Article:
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express-sslify

express-sslify

This simple module enforces HTTPS connections on any incoming GET and HEAD requests. In case of a non-encrypted HTTP request, express-sslify automatically redirects to an HTTPS address using a 301 permanent redirect. Any other type of request (e.g., POST) will fail with a 403 error message.

express-sslify also works behind reverse proxies (load balancers) such as those used by Heroku or nodejitsu. In those cases, however, the trustProtoHeader parameter has to be set (see below)

Usage

First, install the module:

$ npm install express-sslify --save

Afterwards, require the module and use the HTTPS() method:

var express = require('express');
var http = require('http');
var enforce = require('express-sslify');
 
var app = express();
 
// Use enforce.HTTPS({ trustProtoHeader: true }) in case you are behind 
// a load balancer (e.g. Heroku). See further comments below 
app.use(enforce.HTTPS());
 
http.createServer(app).listen(app.get('port'), function() {
    console.log('Express server listening on port ' + app.get('port'));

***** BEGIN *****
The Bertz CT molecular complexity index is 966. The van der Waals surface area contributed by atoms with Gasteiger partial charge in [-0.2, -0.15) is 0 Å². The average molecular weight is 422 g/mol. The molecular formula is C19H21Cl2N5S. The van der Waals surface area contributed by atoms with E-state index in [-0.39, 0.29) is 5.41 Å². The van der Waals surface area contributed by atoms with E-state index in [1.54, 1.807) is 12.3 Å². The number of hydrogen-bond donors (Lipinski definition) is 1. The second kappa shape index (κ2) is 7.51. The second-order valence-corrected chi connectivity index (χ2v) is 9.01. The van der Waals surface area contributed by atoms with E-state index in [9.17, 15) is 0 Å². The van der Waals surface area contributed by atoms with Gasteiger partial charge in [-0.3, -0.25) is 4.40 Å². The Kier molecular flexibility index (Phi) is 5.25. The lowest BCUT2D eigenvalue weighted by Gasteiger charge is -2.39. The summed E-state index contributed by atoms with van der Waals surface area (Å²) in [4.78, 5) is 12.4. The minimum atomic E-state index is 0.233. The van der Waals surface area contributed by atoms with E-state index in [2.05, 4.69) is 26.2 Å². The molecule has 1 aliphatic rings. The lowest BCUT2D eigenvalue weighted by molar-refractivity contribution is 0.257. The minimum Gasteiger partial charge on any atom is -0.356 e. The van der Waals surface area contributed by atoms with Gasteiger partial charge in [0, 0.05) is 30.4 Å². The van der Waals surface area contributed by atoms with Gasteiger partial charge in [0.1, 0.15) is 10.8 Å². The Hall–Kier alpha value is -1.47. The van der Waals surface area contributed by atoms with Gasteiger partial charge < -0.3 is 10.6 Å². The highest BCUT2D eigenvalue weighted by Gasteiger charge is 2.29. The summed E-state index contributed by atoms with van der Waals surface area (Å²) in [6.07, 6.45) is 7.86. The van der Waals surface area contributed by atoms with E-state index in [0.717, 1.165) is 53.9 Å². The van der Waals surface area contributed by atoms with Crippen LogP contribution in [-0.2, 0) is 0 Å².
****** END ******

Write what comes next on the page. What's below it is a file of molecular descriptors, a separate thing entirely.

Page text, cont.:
});

Reverse Proxies (Heroku, nodejitsu and others)

Heroku, nodejitsu and other hosters often use reverse proxies which offer SSL endpoints but then forward unencrypted HTTP traffic to the website. This makes it difficult to detect if the original request was indeed via HTTPS. Luckily, most reverse proxies set the x-forwarded-proto header flag with the original request scheme. express-sslify is ready for such scenarios, but you have to specifically request the evaluation of this flag:

app.use(enforce.HTTPS({ trustProtoHeader: true }))

Please do not set this flag if you are not behind a proxy that is setting this flag. HTTP headers can be easily spoofed outside of environments that are actively setting/removing the header.

Azure support

Azure has a slightly different way of signaling encrypted connections. To tell express-sslify to look out for Azure's x-arr-ssl header do the following:

app.use(enforce.HTTPS({ trustAzureHeader: true }))

Please do not set this flag if you are not behind an Azure proxy as this flag can be easily spoofed outside of an Azure environment.

X-Forwarded-Host header support

If your reverse proxy sends the original host using the X-Forwarded-Host header and you need to use that instead of the Host header for the redirect, use the trustXForwardedHostHeader flag:

app.use(enforce.HTTPS({ trustXForwardedHostHeader: true }))

Tests

Download the whole repository and call: $ npm install; npm test

Credits and License

express-sslify is licensed under the MIT license. If you'd like to be informed about new projects follow @TheSumOfAll.

Copyright (c) 2013-2016 Florian Heinemann